Venkatasubba Rao, J.
1. One Rama Naidu applied in the Lower Court for probate of the will of the deceased. Certain persons entered a caveat and the proceeding became a contentious one. The Lower Court, holding that the will has not been proved to be genuine, refused probate and Rama Naidu filed the present appeal and died before the hearing. His sons have been brought on the record and an objection has been taken as to their legal competence to prosecute the appeal, and that is the first question we have to decide.
2. Rama Naidu besides being the executor is also the residuary legatee. We cannot as a Court of probate decide questions of construction; but it is not disputed that, in any view, Rama Naidu's sons would be beneficiaries. If the estate taken by the deceased was an absolute one, his sons, on his death, become entitled to the legacy as his heirs; if, on the other hand, the bequest is to be construed as conferring on him only a life estate, the sons, by reason of the words ' his male descendants,' would take the legacy in their own right. In either case, the sons of Rama Naidu are persons entitled to a benefit under the will.
3. The decision on the point raised depends upon the view the Court takes of the true nature of the sons' application. Is that to be regarded as an application under Order 22, Civil Procedure Code? Is it necessary for the sons to make out that the right to sue in such a proceeding survives and that they are their father's legal representatives? An applicant under Order. 22, Rule 3, must establish these two positions first, that the right to sue survives, secondly, that he is the plaintiff's legal representative. If the original plaintiff in filing the petition in his character as executor represented the estate of the deceased testator, then, on his death, his right may fairly be said to have devolved upon his sons. ' This follows from the construction which the Judicial Committee was disposed to place in Venkata-narayana Pillai v. Subbammal (1915) L.R. 42 IndAp 15 : I.L.R. 38 Mad. 406 : 28 M.L.J. 535 (P.C.) upon the expression 'legal representative' when a contingent reversioner applied to be substituted in appeal in the place of the deceased presumptive reversioner. But, in my opinion, this is an inquiry which need not be pursued, for the applicant's right stands independent of Order 22, and this position, if realised, will clear the way of much irrelevant discussion.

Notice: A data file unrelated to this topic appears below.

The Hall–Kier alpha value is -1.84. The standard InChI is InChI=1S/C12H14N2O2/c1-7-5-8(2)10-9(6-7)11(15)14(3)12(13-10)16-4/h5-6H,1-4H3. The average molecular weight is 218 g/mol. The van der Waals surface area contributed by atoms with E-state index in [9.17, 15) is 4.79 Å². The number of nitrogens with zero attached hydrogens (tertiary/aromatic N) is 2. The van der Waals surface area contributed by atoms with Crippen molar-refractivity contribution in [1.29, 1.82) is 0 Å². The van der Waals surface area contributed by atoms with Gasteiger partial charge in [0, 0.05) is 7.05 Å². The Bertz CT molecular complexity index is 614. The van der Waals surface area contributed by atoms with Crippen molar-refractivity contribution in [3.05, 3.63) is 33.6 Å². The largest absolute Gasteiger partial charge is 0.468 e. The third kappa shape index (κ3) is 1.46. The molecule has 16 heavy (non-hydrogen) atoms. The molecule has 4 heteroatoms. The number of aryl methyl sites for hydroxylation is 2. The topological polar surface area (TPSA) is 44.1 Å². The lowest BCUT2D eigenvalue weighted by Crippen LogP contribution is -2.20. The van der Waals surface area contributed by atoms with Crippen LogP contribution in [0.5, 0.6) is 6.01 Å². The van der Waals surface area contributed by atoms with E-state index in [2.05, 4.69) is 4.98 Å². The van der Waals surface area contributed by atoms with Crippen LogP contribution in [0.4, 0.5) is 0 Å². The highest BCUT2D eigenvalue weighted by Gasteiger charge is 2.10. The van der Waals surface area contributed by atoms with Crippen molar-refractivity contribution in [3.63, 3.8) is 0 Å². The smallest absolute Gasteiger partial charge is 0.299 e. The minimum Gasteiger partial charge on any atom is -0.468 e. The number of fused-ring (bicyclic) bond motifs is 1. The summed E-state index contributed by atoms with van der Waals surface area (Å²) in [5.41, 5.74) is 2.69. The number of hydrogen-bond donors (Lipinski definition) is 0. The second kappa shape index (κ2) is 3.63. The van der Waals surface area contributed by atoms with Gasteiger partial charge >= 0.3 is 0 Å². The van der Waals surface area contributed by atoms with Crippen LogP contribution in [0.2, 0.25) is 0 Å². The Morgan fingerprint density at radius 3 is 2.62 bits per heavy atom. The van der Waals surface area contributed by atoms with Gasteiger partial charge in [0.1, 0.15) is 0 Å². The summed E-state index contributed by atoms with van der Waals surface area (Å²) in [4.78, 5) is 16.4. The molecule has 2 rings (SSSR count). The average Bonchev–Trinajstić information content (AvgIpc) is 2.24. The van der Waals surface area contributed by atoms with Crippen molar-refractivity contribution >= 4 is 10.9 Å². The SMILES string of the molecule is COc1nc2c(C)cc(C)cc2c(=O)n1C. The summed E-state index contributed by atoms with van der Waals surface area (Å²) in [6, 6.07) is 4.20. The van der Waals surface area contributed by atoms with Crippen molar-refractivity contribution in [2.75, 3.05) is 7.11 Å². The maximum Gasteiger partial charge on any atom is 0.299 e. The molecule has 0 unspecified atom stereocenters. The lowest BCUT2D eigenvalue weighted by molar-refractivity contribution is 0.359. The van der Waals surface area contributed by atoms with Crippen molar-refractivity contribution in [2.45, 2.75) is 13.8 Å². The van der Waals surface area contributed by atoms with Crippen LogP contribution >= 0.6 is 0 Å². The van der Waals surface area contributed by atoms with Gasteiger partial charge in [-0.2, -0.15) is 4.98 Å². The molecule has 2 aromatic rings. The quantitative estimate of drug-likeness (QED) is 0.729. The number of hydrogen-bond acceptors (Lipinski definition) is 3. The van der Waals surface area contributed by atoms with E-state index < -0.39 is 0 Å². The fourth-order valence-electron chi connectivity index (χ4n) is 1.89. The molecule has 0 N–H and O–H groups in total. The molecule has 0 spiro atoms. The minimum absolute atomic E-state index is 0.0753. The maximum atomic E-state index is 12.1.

4. The question is not, have the applicants a right to be substituted?; but is much more fundamental, have they a right to intervene at any stage of the proceedings? If they can come in at any time, the fact that the original petitioner has died can be of no consequence. Nor does it in principle make any difference whether they seek to intervene before or after the judgment was rendered by the first Court. The question then resolves itself into this: Is a proceeding for the grant of probate (or Letters of Administration with a copy of the will annexed) a representative one; in other words, is the person who has commenced it to be regarded as having done so in his representative or merely individual character? In considering this question, there are two distinct matters which must not be confused. The right which a petitioner in such a proceeding asserts is in one sense an individual or a personal right. But because he asserts a personal right, the proceeding does not become one for his personal benefit. An executor applies for probate, for instance, on the strength of his special right, which he derives from his appointment under the will. But is the proceeding on that account to be regarded as having been initiated by him in his individual character? He may often possess no beneficial interest and his right may rest on no more than a bare legal title. The proper view to take is, that his object in commencing the proceeding is to get an adjudication in the interests not only of himself but of others, that the will propounded is genuine and valid. In inviting the Court to pronounce in favour of the will, the executor is acting in a representative capacity, that is to say, for the benefit of the whole class of persons, including himself, interested in having it established. The position of a petitioner for probate is not dissimilar to that of a plaintiff under.Order.1, Rule 8, Civil Procedure Code. What the rule contemplates is, a common interest and in the case of a petition for probate, there is an identity of interest on the part of the whole body of persons claiming under the will. One of the necessary incidents of a representative suit is, that any person for whose benefit it is instituted my intervene and ask to be made a party. Order 1, Rule 8, Clause (2). If a petition for probate stands on a footing similar to that of a representative suit, it is right in principle to extend the analogy and hold that any legatee or beneficiary may, on a proper case being made out, intervene at any stage and claim to come on the record. True, an executor when applying for probate does not purport to act under Order 1, Rule 8. This remark applies equally to a presumptive reversioner who brings a suit in the lifetime of a Hindu widow for getting rid of an adoption or an alienation made by her. Nevertheless, the Judicial Committee has held in the case relied upon by the learned Advocate-General, Venkatanarayana Pillai v. Subbammal , already cited, that on the death of the presumptive reversioner, the person next entitled to the reversion can be substituted in his place, on the ground that the presumptive reversioner's suit must be deemed to be a representative one. In that case, the Judicial Committee refrained from deciding whether or not the adjudication in such a suit would operate as res judicata against the contingent reversioners not parties ecnomine to the action. But in a later case in Kesho Prasad Singh v. Sheo Pragash Ojha they point out that from the view taken by them in the earlier case, (Venkatanarayana Pillai's easel) the conclusion necessarily follows that the judgment in the presumptive reversioner's suit is binding even as between the persons not directly parties to the previous suit.